Religion versus wealth

Washington monthly has an interesting article using data from the Pew Global Attitudes Project, showing an inverse correlation between the wealth of nations and the religiosity of their peoples.

Here’s the graph:


As with so many other things the US is an outlier (and Kuwait is also curiously anomalous) but the trend is clear.

It’s a curious thing — Maslow’s hierarchy of needs posits that self-actualization is something that can most easily be pursued once our basic needs for food, shelter, security, etc are already taken care of. History also suggests this to be be case. For example it was only when ancient Greece had developed an urban culture in which relatively rich landowners had time to reflect (in their urban mansions) that Western philosophy began to emerge. And at roughly the same time in India an agricultural revolution following the introduction of iron tools (more forestry cleared for fields, more efficient plowing) allowed that a large population of mendicant religious wanderers could be supported (the Buddha being amongst them). Without surplus wealth to support the Buddha and his monks his teachings would have been lost (assuming that he’d even tried pursuing a spiritual life — he might have been too busy trying to earn a living).

But maybe this survey just highlights the difference between religion and spirituality, with poverty leading to the embrace of more conformist doctrines that both give hope (the carrot, the opiate of the people) and keep a potentially troublesome population in cowed fear (the stick, hell as a punishment for disobedience), while in a more wealth culture people are free to pursue a more genuinely spiritual path that involves self-examination and a critique of social norms.

On the other hand perhaps wealth is a distraction from religion and spirituality — I’ve met very few wealthy Buddhists. Although perhaps it’s not so much wealth that does this but the pursuit of wealth. Perhaps the pursuit of wealth becomes a quasi-religion in its own right and takes away or suppresses more genuinely religious needs.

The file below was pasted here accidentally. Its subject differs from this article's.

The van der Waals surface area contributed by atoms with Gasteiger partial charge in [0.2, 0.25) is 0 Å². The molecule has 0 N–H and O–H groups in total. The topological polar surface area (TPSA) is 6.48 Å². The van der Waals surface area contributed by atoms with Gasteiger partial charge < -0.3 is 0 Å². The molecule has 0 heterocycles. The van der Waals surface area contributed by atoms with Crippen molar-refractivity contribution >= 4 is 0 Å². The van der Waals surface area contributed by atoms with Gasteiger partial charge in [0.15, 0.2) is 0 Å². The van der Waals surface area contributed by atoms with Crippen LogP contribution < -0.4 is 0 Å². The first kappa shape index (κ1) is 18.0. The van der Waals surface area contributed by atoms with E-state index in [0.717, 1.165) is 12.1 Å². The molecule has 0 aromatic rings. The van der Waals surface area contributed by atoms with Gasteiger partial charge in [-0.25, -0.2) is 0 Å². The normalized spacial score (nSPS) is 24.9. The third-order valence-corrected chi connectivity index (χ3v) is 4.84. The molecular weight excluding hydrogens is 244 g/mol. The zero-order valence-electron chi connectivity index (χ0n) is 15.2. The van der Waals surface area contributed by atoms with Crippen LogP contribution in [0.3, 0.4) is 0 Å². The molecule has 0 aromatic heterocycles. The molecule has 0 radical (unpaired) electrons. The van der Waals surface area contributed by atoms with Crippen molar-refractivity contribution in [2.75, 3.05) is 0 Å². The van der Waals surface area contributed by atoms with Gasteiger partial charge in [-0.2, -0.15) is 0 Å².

Perhaps we need just enough wealth so that we’re free enough from anxiety to think about what constitutes a meaningful life, but not so much obsession with wealth that we become unreflective. Perhaps that’s what the idea of voluntary simplicity hinges on — finding that appropriate balance of material comfort and existential discomfort.

2 thoughts on “Religion versus wealth”

  1. Perhaps it would be more correct to plot the graph with the x axis being PQLI rather than per capita gdp.

    The standard of living of the USA is not as high as its inhabitants are contsantly told.

  2. I don’t know about it being more “correct” to use Physical quality-of-life index as the x axis since it would be measuring something very different — although it might be very interesting to do that!

    In this graph I believe the odd position of the US is because religious conviction is much stronger here than in Europe. While Europe has a comparable standard of living to the US there are far fewer people who identify themselves as religious.

    One thing that I think would be interesting would be to look at median income versus religious belief since the gap between the poor and the rich in the US is so wide (much wider than in many European countries). So much wealth in the US is in so few hands that it’s bound to skew the graph compared to GDP per capita. I wonder if that’s at least partly what you’re talking about, Vinod, when you say that people in the US don’t have as high a standard of living as they’re told.

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